Pueblo pottery is one of the oldest and most revered art forms of the Native American culture. It has been preserved, protected, and recreated for centuries to ensure that the rich, cultural tradition continues and thrives in modern society. |
Puebloan people are a group of Native Americans who originate in the southwestern part of the United States. This collection of people is divided into six different language groups. The Puebloan people live in stone villages from Taos, New Mexico all the way to northern Arizona. There are currently twenty-one surviving Puebloan groupings in the United States. The most well known of these groups are the Taos, Zuni, Hopi, and Acoma people.
The clay art that these Native Americans are known for producing is made entirely by hand, without the assistance of any sort of machine or potter's wheel. The artists even go so far as to create their own dyes and brushes made out of yucca plants. The clay is collected from the surrounding areas in which the artist lives. An offering of cornmeal, or maize, to Mother Earth usually precedes the collecting of the clay. This offering is made as a way to ask permission from Mother Earth to use some of her own land to create this artwork, which helps provide money for basic necessities. Plants, minerals and flowers are ground down and used as paints, while stones, rocks and vegetable rinds are used in the shaping process of the pueblo pottery. This is the same process of creating the artwork that the ancestors of the Puebloan people used, and the modern-day Puebloans choose to honor this tradition, while also continuing to craft with the same tools and methods are their predecessors.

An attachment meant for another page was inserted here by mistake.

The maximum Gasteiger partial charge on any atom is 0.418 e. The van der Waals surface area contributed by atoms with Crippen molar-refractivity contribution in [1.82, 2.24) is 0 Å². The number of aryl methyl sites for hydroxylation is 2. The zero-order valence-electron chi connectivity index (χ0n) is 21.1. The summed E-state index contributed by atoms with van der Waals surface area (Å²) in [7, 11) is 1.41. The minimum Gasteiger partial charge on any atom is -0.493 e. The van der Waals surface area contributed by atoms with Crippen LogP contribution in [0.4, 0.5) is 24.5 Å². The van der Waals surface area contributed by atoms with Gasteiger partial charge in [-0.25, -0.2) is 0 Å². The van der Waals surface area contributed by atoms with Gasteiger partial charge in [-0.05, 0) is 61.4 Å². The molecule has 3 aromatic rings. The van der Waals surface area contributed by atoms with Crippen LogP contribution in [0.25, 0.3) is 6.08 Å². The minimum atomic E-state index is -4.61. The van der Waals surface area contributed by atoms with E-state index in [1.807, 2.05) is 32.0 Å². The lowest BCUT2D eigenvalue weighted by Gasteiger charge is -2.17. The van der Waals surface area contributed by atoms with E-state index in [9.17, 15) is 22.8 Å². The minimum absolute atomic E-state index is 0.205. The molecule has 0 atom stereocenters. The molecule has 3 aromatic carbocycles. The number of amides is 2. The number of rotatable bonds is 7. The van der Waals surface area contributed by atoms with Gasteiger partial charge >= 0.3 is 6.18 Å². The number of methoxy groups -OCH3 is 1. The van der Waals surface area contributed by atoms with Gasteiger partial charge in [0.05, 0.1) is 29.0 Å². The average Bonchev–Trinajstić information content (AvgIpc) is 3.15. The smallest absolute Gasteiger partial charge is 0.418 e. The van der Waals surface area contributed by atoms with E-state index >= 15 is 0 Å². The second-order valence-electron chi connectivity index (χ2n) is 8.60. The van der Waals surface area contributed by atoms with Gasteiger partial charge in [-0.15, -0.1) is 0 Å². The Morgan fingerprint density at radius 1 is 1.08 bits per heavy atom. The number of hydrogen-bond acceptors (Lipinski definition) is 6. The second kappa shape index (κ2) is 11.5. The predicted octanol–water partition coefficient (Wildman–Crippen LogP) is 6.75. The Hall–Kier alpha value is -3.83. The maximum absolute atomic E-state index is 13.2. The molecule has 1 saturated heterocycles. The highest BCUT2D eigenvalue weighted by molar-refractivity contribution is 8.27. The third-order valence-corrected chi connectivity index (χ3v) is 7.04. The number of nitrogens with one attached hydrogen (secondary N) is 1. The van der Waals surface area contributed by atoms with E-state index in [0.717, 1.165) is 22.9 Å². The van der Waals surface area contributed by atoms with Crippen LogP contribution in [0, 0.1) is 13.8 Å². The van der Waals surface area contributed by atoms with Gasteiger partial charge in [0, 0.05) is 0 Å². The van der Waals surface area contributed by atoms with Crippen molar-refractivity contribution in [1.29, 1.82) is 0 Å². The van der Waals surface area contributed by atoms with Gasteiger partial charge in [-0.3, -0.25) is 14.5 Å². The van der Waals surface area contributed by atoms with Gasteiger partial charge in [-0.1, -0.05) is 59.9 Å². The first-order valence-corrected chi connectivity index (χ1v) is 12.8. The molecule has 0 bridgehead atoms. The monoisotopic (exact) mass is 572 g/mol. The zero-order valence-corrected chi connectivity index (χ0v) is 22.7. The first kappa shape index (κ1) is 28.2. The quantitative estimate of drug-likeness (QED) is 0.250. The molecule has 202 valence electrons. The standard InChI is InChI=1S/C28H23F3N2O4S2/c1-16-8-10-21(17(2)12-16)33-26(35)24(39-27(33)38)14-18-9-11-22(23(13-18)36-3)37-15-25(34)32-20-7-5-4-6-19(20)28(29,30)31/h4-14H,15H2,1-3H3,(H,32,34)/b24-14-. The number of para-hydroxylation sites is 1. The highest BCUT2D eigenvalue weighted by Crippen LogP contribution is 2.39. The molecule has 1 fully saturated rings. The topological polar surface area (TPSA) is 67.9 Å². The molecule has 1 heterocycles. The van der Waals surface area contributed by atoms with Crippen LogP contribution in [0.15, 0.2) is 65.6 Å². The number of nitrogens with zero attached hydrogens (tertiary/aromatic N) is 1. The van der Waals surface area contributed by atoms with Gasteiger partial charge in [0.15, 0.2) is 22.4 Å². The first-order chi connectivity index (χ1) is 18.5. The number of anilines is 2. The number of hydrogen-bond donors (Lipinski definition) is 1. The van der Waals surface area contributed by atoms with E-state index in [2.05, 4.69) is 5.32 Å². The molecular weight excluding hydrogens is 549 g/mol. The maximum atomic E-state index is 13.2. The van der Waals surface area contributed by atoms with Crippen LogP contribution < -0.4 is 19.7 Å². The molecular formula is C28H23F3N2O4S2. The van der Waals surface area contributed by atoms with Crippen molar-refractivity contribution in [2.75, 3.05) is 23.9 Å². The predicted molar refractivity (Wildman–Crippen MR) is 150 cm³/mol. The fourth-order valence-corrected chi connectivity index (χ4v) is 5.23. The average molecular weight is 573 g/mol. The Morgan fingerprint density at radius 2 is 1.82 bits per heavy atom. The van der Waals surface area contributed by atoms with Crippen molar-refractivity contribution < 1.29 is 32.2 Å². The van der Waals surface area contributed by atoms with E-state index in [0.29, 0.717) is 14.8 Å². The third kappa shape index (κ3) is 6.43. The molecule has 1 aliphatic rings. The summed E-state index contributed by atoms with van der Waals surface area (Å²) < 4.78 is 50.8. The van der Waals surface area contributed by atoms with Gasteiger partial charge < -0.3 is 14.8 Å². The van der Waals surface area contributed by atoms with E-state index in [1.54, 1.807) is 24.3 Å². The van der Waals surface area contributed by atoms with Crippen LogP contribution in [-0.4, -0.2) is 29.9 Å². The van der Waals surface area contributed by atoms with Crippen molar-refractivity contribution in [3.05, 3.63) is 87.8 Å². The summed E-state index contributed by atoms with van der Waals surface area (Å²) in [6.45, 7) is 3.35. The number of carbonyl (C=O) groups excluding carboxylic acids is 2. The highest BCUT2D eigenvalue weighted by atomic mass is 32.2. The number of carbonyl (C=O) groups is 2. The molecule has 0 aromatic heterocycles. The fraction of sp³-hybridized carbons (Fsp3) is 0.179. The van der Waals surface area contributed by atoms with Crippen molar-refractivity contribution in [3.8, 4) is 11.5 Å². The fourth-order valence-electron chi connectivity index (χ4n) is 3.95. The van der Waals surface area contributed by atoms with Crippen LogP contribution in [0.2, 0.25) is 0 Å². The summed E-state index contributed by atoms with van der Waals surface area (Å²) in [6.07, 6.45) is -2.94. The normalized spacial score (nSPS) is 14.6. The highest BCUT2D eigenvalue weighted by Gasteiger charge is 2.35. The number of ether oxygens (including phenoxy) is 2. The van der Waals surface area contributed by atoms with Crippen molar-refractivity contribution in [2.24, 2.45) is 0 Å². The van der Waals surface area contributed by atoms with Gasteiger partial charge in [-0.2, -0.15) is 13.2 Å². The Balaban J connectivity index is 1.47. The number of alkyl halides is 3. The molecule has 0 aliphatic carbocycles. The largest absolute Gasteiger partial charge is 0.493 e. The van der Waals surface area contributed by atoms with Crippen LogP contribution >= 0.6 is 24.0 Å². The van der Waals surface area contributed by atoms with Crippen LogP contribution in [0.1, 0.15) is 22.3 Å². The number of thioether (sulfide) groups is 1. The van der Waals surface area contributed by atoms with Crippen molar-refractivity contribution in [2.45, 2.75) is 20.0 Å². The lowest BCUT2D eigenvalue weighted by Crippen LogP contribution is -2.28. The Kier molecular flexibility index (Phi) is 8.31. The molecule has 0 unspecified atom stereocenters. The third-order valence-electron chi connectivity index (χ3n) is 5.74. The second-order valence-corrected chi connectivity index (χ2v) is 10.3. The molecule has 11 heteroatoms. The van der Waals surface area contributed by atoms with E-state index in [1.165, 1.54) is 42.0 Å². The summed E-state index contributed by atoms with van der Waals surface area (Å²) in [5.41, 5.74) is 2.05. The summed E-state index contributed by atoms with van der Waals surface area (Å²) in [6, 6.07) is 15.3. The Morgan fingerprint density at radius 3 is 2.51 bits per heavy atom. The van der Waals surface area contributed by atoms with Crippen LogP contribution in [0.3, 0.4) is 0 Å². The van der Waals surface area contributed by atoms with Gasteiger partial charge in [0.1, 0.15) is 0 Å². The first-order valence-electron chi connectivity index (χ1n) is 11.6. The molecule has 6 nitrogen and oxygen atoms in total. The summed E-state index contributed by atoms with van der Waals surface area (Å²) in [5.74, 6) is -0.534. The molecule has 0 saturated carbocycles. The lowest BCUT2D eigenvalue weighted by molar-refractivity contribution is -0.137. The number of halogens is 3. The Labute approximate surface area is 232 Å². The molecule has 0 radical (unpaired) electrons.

Once the clay is collected, it must be dried before it can be soaked. Once dried, the clay is then soaked in washtubs to return some of the moisture that was lost from the removal of minerals in the drying process. The clay is then tempered with sand or pieces of broken pots in order to help the clay bind together and become a workable medium. The clay is then sanded and scraped into the preferred shape using corncobs, lava rocks, steel wool or sand paper. "Judgment Day" is the day when the pots are fired in the man-made kiln. This is a very stressful day for the pueblo pottery makers because one large gust of wind could easily drop the temperature of the kiln, and cause the pots to explode or topple over.
Not every piece of pueblo pottery will survive the creation process, but this tumultuous tradition is what makes these pieces of art so valuable to the people who attempt to create them. Even the broken pots are considered a work of art because of all the time and dedication that went in to the process. This tradition will continue to be passed on through the generations so that every Puebloan person will be able to enjoy the beauty and honor that goes along with this delicate art form.
If you're looking for authentic Pueblo pottery, Durango has just what you need. Come on in to the Toh-Atin Gallery to see these historic, authentic pieces of art. Learn more at http://www.toh-atin.com.
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